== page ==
Aphyllopteris is a poorly known genus of extinct Devonian land plants formerly placed in the Rhyniophytina. It is considered an artificial group for sterile naked axes that branch pseudomonopodially. Early Devonian records of this genus are found in Belgium, France, Norway, Poland, and Russia, and possibly Uzbekistan. Putative Middle to Late Devonian records of this genus include A. delawarensis reported from Frasnian outcrops in New York and Aphyllopteris sp. reported from the Givetian outcrops of the Beckers Butte Member of the Martin Formation in Arizona.


Eorhynia is a genus of extinct plants of the Late Silurian (Přídolí, around 430 to 420 million years ago) which somewhat resemble Rhynia. Fossils were found in Podolia in modern Ukraine.


Hedeia is a genus of early land plants of uncertain affinity. It comprises erect axes terminating in corymbose clusters of erect sporangia.The type species, H. corymbosa, was first described by Isabel Cookson from a few specimens in fine sandstone from near Alexandra, Victoria, Australia. She gave no derivation of the generic name. At the time, the locality was regarded as being of Silurian age, but it is now known to be Early Devonian. It is claimed that an undescribed species, also from Victoria, extends from the Early Devonian back to the Late Silurian.H. parvula from Kazakhstan and H. sinica from China are also of Early Devonian age.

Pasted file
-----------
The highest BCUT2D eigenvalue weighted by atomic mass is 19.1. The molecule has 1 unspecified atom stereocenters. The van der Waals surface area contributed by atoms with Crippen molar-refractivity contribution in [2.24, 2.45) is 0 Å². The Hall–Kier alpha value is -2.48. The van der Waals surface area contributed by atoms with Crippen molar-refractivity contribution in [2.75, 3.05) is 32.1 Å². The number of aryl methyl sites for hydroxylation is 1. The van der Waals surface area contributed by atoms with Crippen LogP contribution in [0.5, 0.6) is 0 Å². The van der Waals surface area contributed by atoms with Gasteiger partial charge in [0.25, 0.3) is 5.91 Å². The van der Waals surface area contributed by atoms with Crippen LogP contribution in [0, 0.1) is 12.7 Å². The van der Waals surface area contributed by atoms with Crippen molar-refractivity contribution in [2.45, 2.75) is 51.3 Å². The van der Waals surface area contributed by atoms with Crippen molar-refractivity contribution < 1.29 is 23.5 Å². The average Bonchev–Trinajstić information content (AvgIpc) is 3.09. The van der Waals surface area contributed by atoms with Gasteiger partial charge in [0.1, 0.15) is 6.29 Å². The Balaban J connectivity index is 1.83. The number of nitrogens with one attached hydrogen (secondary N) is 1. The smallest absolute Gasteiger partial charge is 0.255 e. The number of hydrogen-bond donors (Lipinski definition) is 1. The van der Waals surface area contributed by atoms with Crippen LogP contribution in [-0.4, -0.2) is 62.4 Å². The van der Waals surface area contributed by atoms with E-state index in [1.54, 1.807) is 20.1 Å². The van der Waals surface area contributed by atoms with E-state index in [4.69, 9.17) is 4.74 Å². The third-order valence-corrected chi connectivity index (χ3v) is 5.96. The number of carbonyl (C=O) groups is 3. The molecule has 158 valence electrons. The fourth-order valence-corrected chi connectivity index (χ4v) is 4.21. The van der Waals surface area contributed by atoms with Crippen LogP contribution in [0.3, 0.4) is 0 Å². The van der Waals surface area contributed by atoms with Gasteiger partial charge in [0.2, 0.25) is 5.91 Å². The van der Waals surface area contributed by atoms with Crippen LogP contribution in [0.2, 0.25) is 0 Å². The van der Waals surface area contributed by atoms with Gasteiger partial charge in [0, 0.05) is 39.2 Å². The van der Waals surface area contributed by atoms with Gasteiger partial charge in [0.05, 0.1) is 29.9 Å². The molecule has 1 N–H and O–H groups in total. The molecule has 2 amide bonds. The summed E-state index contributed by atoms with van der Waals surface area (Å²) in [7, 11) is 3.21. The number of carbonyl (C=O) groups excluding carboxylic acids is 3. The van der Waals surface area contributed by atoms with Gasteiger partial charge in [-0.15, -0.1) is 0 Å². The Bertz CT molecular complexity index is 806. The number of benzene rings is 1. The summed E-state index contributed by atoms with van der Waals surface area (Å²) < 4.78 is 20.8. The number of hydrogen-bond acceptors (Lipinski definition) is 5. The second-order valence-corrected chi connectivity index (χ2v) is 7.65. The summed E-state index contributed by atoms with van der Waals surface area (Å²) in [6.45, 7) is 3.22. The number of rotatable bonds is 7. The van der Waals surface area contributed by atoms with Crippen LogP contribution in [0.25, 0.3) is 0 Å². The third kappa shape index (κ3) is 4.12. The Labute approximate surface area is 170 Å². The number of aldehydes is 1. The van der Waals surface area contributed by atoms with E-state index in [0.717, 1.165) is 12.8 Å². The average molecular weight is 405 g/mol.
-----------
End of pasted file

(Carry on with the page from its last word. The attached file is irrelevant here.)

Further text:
It is sometimes suggested that Hedeia and Yarravia are merely different preservations of the same type of plant.


Horneophyton, a member of the Horneophytopsida, is an extinct early plant which may form a "missing link" between the hornworts and the Rhyniopsida. It is among the most abundant organisms found in the Rhynie chert, a Devonian Lagerstätte in Scotland. A single species, Horneophyton lignieri, is known. Its probable female gametophyte is the form taxon Langiophyton mackiei.


Huvenia is a genus of extinct plants of the Early Devonian (Pragian or Siegenian stage, around 411 to 408 million years ago), found in slate deposits of the Rhenish Massif. The sporophyte generation consisted of leafless stems (axes), which appear to be flattened, and which branch dichotomously. The strand of conducting tissue contains simple tracheids, making this a vascular plant (tracheophyte). The sporangia (spore-forming organs) are borne on the ends of short branching stems (sporangiophores) rather than terminating main stems as in some other early land plants. Sporangia appear to be twisted, but it is not clear whether this feature was present in life or developed after death.In 2004, Crane et al. published a cladogram for the polysporangiophytes, in which Huvenia is placed in the Rhyniaceae. (See that article for the cladogram.)


Lycopodolica is a genus of extinct plants of the Late Silurian (Přídolí, around 430 to 420 million years ago). Fossils were found in the Rashkov Beds in Podolia in modern Ukraine. Plants there are preserved as compressions without internal detail. Lycopodolica had stems (axes) which appear to have branched and which are covered with lax, hair- or thread-like outgrowths. Considered to be a lycophyte, Lycopodolica differs from Baragwanathia in the nature of its outgrowths or enations.